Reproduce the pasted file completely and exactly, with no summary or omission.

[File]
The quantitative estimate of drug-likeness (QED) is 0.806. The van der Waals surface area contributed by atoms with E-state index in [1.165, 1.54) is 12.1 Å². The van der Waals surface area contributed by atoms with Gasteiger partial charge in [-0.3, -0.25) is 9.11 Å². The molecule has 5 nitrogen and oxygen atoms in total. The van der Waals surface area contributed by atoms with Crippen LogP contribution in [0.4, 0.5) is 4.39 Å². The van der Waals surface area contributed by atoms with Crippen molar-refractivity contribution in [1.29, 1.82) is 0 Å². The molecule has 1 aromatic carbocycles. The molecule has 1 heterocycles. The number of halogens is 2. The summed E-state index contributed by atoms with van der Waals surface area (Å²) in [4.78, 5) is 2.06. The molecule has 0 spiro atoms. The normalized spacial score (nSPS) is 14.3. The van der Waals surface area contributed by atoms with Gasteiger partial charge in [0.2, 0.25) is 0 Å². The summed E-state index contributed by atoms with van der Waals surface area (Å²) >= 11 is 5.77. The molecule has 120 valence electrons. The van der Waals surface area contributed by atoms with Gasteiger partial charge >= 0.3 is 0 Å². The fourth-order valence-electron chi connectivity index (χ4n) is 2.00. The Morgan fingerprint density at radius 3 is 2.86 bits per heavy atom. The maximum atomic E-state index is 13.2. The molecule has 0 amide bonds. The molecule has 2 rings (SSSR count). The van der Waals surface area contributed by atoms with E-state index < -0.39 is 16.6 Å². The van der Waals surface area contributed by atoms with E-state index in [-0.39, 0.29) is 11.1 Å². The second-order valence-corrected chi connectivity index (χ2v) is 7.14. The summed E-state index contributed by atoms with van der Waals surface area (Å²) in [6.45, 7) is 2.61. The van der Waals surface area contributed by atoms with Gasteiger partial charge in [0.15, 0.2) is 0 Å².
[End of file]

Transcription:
The quantitative estimate of drug-likeness (QED) is 0.806. The van der Waals surface area contributed by atoms with E-state index in [1.165, 1.54) is 12.1 Å². The van der Waals surface area contributed by atoms with Gasteiger partial charge in [-0.3, -0.25) is 9.11 Å². The molecule has 5 nitrogen and oxygen atoms in total. The van der Waals surface area contributed by atoms with Crippen LogP contribution in [0.4, 0.5) is 4.39 Å². The van der Waals surface area contributed by atoms with Crippen molar-refractivity contribution in [1.29, 1.82) is 0 Å². The molecule has 1 aromatic carbocycles. The molecule has 1 heterocycles. The number of halogens is 2. The summed E-state index contributed by atoms with van der Waals surface area (Å²) in [4.78, 5) is 2.06. The molecule has 0 spiro atoms. The normalized spacial score (nSPS) is 14.3. The van der Waals surface area contributed by atoms with Gasteiger partial charge in [0.2, 0.25) is 0 Å². The summed E-state index contributed by atoms with van der Waals surface area (Å²) >= 11 is 5.77. The molecule has 120 valence electrons. The van der Waals surface area contributed by atoms with Gasteiger partial charge >= 0.3 is 0 Å². The fourth-order valence-electron chi connectivity index (χ4n) is 2.00. The Morgan fingerprint density at radius 3 is 2.86 bits per heavy atom. The maximum atomic E-state index is 13.2. The molecule has 0 amide bonds. The molecule has 2 rings (SSSR count). The van der Waals surface area contributed by atoms with E-state index < -0.39 is 16.6 Å². The van der Waals surface area contributed by atoms with E-state index in [-0.39, 0.29) is 11.1 Å². The second-order valence-corrected chi connectivity index (χ2v) is 7.14. The summed E-state index contributed by atoms with van der Waals surface area (Å²) in [6.45, 7) is 2.61. The van der Waals surface area contributed by atoms with Gasteiger partial charge in [0.15, 0.2) is 0 Å².